In France the word for "curator" and for "conservative" is the same word. And, people like to do things the way they always were done. That's where my Harvard Business School training came in. One of the first things I did when I became Director was get rid of the desk that my predecessor had, which was this huge big desk with a high-back chair. And this little rickety chair by the side, for anyone who came to see him would come and sit straight up, sort of like a serf handling his cap. And, I got rid of all that. I got the (I.M.) Pei office to design a totally modernist interior, even when we were still in the West Building, and substituted a round table with five equal chairs that were swivel chairs. What it telegraphed was that we were all there equally to solve the problem, whatever it was, which was somewhere in the middle of the table. And, everybody could contribute and everybody, by the end of it, should buy in. And, this was just a very different management style, but it seemed to work.
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Willie Brown

Former Mayor of San Francisco

I took geometry from my coach in high school. Charles Gregory knew nothing about mathematics. He knew even less about the geometry part of mathematics. And he said up front, "I didn't want to teach this class. They don't have anybody else to teach it. I need the job. I'm your coach, there's not much else I can do for you except to tell you, commit the geometry book to memory." And I did. I got an "A" in geometry, only for having committed the book to memory. Can I solve geometrical problems? Absolutely not. Can I quote Theory 109? Absolutely. But the memory training that Gregory gave me equipped me in my world of law. I can literally cite you, chapter and verse, subject matter that I was required to take as a freshman in law school, almost 40 years ago. Only because of that training that I got in that little school.
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Willie Brown

Former Mayor of San Francisco

If you're going into the trade or the business I'm in, Machiavelli is the bible. And you'd better read it, and you'd better reread it. The wisdom contained in that book, for the nature of the public policy options that I exercise, and the techniques that are employed, and the assessment of your competition, stands you in good stead. I would recommend that to be read over, and over, and over, until death.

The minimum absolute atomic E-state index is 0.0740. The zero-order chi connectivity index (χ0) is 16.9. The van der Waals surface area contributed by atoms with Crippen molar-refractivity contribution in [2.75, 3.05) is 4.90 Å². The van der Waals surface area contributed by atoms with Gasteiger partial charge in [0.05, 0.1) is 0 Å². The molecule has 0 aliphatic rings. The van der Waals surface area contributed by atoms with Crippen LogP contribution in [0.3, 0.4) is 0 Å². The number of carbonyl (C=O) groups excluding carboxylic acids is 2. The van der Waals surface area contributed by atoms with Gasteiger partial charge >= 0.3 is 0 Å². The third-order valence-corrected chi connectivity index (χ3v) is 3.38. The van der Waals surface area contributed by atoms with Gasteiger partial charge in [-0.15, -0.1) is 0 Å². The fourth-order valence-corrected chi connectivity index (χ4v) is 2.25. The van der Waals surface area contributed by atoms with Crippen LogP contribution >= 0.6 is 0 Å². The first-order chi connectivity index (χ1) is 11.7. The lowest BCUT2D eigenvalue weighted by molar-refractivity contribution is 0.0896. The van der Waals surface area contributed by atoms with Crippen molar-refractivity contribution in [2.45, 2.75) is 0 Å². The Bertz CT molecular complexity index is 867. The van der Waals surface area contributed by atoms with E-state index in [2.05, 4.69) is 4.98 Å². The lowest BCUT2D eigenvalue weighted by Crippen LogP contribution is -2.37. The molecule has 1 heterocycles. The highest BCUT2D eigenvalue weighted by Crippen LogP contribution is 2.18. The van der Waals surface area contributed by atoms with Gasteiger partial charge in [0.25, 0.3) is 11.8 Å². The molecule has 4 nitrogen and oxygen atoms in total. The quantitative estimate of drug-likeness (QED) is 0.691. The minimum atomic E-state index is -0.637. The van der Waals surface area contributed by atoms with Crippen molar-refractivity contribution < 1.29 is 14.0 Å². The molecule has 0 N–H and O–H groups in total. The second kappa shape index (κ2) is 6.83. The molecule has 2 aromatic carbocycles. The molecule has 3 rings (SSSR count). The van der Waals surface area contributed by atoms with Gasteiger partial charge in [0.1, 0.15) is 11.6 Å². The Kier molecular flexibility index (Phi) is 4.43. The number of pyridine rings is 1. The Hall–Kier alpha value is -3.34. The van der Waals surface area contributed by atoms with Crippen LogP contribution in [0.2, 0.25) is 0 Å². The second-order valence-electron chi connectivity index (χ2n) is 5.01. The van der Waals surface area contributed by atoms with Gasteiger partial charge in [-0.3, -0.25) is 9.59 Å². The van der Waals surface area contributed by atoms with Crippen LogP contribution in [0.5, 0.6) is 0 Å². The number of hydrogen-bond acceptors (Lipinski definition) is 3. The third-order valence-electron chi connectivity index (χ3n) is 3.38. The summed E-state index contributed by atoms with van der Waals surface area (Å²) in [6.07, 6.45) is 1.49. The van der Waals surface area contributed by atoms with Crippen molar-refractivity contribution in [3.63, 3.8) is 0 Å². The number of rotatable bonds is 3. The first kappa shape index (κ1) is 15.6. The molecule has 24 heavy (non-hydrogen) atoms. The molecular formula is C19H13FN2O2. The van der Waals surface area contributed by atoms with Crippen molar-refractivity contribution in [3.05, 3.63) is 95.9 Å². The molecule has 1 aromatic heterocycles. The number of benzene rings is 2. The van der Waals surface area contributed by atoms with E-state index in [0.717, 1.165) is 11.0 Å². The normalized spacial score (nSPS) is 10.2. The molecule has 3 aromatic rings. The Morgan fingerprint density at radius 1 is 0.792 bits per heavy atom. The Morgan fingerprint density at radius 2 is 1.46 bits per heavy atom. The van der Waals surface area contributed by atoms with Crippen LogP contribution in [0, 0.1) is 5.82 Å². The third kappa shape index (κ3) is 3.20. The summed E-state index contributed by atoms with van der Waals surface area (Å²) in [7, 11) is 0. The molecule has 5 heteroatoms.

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Linda Buck

Nobel Prize in Medicine

So I was getting frustrated because I was doing cellular experiments to try to get insight into the molecular mechanisms. Meanwhile, the field of molecular biology had been growing and taking off, and it was becoming more possible to actually study the molecules themselves, to study genes, encoding the molecules, and by studying the genes, get more insight into the molecules. So I decided that I wanted to learn molecular biology -- learn the techniques of molecular biology -- so I could more directly answer the questions I wanted to address. And for that reason, I went to the laboratory of Richard Axel, who was a molecular biologist at Columbia. I thought this would be much faster to stay there and go to the Axel laboratory than move somewhere else, because I just had to move laterally in the same building. I ended up staying there forever, but that was okay. It was a really good choice.